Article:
We divided the HMMER Pfam hits of all six sets into two non-overlapping sets: {Strong Hits} and {Weak Hits}. Strong hits are those hits with E-value of ≤10−5 and <10 residues missing from the N or C terminal end of the HMM, whereas weak hits comprise the remaining alignments. For each hit in {Weak Hits}, we checked whether there are exemplar structures for that Pfam and/or other Pfams in the same clan. If there are, we perform structure alignments with the FATCAT program (Ye and Godzik, 2003) on the region(s) of the weak hit structure not previously aligned to the {Strong Hits}. We performed this procedure separately for HH Pfam hits with E-value of ≤10−4.

If the FATCAT P-value is better than 10−3, we create an alignment of the PDB query to the Pfam HMM through the exemplar structure through a transitive alignment. For residue pairs AB and BC, (A to B) + (B to C) = (A to C). Here, A to B is the HMM to exemplar alignment, B to C is the structure alignment of the exemplar to the weak assignment and A to C is HMM to the weak assignment. Once this alignment is created, we move the alignment from {Weak Hits} to a new set {Struct Hits}.

2.5 The full algorithm for assigning Pfams to PDB sequences

The full procedure of creating Pfam assignments to PDB sequences is as follows. We have in hand six sets of alignments, {HMMER Strong Hits}, {HH Strong Hits}, {HMMER Struct Hits}, {HH Struct Hits}, {HMMER Weak Hits} and {HH Weak Hits}, the last two containing those weak hits (too short and/or too weak an E-value) for which structure alignment was not possible or did not produce a significant alignment. We use the {HMMER Strong Hits} first in the greedy algorithm until no more assignments can be made, and then continue with the {HH Strong Hits}. Second, we continue the greedy algorithm with the alignments in the {HMMER Struct Hits} and {HH Struct Hits} sets in that order until no more assignments can be made. Third, we apply the greedy algorithm to the remaining {HMMER Weak Hits} and {HH Weak Hits} with E-value of ≤10−5 (HMMER) or ≤10−4 (HH). These hits have strong statistical significance but >10 residues missing from the N or C terminal end of the HMM. Fourth, we proceed with the remaining {HMMER Weak Hits} and {HH Weak Hits} up to a value of 1.0, but we only add these if the same Pfam has already been assigned in one of the earlier steps. Some of these will be combined with earlier assignments to produce split assignments. Some will be repeated domains. Pfam B assignments are treated as weak hits and added only if the E-value is better than the appropriate threshold.


3.1 Establishing E-value and P-value cut-offs

We investigated the HMMER3 E-value level at which Pfam assignments are likely to be reliable. We created a set of 5134 Pfams with E-values to unique PDB sequences ≤10−5 and HMM coverage ≥90%. The associated PDB for each sequence was the one with the largest number of match states assigned to residues with Cartesian coordinates in the PDB entry. We aligned the PDB sequences against the other 5133 Pfams in the set with HMMER3 and classified the resulting alignments and E-values depending on whether the PDB sequence and the Pfam belonged to the same clan or different clans, according to Pfam v. 26. The probability density functions and classification functions versus log10(E-value) are shown in Figure 1a. The classification function refers to how likely the Pfam of the query sequence and the Pfam of the hit HMM belong to the same or different clan as a function of log10(E-value). A hit has equal probability of being in the same clan as a different clan when the E-value is 0.01 (log10 = −2). When the E-value is 10−5, the probability that a sequence belongs to the same clan is >95%. In this article, we define a Pfam assignment to be a strong assignment when its E-value is ≤10−5.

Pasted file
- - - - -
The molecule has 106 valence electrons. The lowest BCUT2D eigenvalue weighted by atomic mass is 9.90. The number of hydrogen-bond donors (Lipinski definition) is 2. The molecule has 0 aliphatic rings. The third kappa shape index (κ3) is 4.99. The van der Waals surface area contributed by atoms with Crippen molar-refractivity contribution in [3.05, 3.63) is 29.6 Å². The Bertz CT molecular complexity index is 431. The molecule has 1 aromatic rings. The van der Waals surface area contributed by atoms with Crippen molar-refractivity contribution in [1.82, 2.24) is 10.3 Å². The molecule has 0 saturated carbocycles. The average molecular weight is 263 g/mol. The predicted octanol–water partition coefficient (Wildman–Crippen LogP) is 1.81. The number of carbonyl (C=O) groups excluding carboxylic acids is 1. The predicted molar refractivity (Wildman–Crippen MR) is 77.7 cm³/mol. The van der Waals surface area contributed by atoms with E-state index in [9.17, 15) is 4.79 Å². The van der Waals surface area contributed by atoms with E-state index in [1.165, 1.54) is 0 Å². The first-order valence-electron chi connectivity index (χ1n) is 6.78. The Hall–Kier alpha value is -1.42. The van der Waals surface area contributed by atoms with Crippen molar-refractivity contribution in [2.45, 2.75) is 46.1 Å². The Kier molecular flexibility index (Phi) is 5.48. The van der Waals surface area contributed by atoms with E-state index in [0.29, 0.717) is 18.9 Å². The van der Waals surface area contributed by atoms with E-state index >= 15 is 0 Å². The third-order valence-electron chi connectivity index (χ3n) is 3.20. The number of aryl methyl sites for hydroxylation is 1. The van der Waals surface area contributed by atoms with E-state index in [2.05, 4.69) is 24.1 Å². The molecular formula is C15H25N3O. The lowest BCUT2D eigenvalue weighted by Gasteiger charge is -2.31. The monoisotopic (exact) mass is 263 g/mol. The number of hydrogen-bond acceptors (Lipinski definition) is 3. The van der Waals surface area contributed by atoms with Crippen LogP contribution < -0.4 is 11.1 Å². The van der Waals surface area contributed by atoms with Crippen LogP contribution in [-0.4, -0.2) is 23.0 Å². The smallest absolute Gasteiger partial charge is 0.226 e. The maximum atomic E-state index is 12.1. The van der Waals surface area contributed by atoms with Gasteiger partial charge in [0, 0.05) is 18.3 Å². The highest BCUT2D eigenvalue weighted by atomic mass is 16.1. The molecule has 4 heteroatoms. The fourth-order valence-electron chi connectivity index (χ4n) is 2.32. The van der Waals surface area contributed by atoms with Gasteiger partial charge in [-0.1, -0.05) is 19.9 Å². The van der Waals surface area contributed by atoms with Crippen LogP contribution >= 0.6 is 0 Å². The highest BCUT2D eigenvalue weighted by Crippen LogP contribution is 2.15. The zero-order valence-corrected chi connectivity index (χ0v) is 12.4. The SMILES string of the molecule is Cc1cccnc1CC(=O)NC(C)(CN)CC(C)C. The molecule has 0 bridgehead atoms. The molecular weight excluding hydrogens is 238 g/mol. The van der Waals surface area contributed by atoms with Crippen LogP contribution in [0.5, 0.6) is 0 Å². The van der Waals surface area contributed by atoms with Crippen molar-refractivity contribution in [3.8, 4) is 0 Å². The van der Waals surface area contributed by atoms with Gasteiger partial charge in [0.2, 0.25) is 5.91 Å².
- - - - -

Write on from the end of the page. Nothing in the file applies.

Fig. 1.

Probability density functions and classification functions of Pfam E-values by HMMER and HHsearch and FATCAT P-values. (a) Pfam E-values from the exemplars and Pfam A v26 profile database by HMMER3. Only log10(E-value) from −10 to 5 are shown. (b) Pfam E-values by HHsearch. Only log10(E-value) from −10 to 1 are shown. (c) FATCAT P-values. Only log10(P-value) from −5 to 0 are shown

Fig. 1.

Probability density functions and classification functions of Pfam E-values by HMMER and HHsearch and FATCAT P-values. (a) Pfam E-values from the exemplars and Pfam A v26 profile database by HMMER3. Only log10(E-value) from −10 to 5 are shown. (b) Pfam E-values by HHsearch. Only log10(E-value) from −10 to 1 are shown. (c) FATCAT P-values. Only log10(P-value) from −5 to 0 are shown

The same analysis was performed for the HHsearch alignments, using a set of 5387 Pfams with E-value of ≤10−4. Figure 1b shows the classification functions for the HH hits. When HHsearch’s E-value of ≥10−4, the probability of being in the same clan is >95%.

FATCAT provides a P-value for the significance of the structural similarity between two proteins. We ran FATCAT on all pairs of structures in the set of 5134 PDB structures used for the evaluation of HMMER. The P-values were also divided into two classes: same clan and different clan. The probability density and classification functions are shown in Figure 1c. When the P-value is <0.001, the probability that two structures are in the same clan is >95%. FATCAT suggests a P-value cut-off of 0.05 for two similar structures with 95% confidence interval. Our cut-off is more restrictive because we are trying to identify not only similar structural patterns but also probable homology. In this article, we use the more strict P-value cut-off of 0.001.

3.2 Comparison of HMMER and HHsearch